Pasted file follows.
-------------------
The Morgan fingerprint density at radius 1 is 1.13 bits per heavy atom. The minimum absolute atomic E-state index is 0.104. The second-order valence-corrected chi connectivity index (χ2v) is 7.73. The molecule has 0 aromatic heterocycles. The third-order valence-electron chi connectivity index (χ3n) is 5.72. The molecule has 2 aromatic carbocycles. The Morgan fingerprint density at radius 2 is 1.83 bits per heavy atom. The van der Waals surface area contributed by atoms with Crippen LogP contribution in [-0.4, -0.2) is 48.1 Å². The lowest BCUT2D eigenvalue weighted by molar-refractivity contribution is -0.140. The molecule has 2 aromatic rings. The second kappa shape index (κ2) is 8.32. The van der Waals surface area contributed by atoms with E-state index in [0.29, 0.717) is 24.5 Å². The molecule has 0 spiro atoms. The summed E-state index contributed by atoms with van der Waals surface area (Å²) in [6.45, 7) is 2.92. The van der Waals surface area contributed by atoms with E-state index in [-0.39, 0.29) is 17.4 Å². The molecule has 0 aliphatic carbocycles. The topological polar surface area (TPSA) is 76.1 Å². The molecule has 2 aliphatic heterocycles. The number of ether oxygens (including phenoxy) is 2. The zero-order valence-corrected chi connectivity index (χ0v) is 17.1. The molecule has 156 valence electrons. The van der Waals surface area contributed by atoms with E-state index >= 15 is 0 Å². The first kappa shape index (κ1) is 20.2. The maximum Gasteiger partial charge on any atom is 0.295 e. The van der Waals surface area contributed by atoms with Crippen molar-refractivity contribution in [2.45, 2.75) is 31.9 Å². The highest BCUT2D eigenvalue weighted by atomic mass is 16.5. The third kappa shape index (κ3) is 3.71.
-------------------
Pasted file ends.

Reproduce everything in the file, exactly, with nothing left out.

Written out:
The Morgan fingerprint density at radius 1 is 1.13 bits per heavy atom. The minimum absolute atomic E-state index is 0.104. The second-order valence-corrected chi connectivity index (χ2v) is 7.73. The molecule has 0 aromatic heterocycles. The third-order valence-electron chi connectivity index (χ3n) is 5.72. The molecule has 2 aromatic carbocycles. The Morgan fingerprint density at radius 2 is 1.83 bits per heavy atom. The van der Waals surface area contributed by atoms with Crippen LogP contribution in [-0.4, -0.2) is 48.1 Å². The lowest BCUT2D eigenvalue weighted by molar-refractivity contribution is -0.140. The molecule has 2 aromatic rings. The second kappa shape index (κ2) is 8.32. The van der Waals surface area contributed by atoms with E-state index in [0.29, 0.717) is 24.5 Å². The molecule has 0 spiro atoms. The summed E-state index contributed by atoms with van der Waals surface area (Å²) in [6.45, 7) is 2.92. The van der Waals surface area contributed by atoms with E-state index in [-0.39, 0.29) is 17.4 Å². The molecule has 0 aliphatic carbocycles. The topological polar surface area (TPSA) is 76.1 Å². The molecule has 2 aliphatic heterocycles. The number of ether oxygens (including phenoxy) is 2. The zero-order valence-corrected chi connectivity index (χ0v) is 17.1. The molecule has 156 valence electrons. The van der Waals surface area contributed by atoms with E-state index >= 15 is 0 Å². The first kappa shape index (κ1) is 20.2. The maximum Gasteiger partial charge on any atom is 0.295 e. The van der Waals surface area contributed by atoms with Crippen molar-refractivity contribution in [2.45, 2.75) is 31.9 Å². The highest BCUT2D eigenvalue weighted by atomic mass is 16.5. The third kappa shape index (κ3) is 3.71.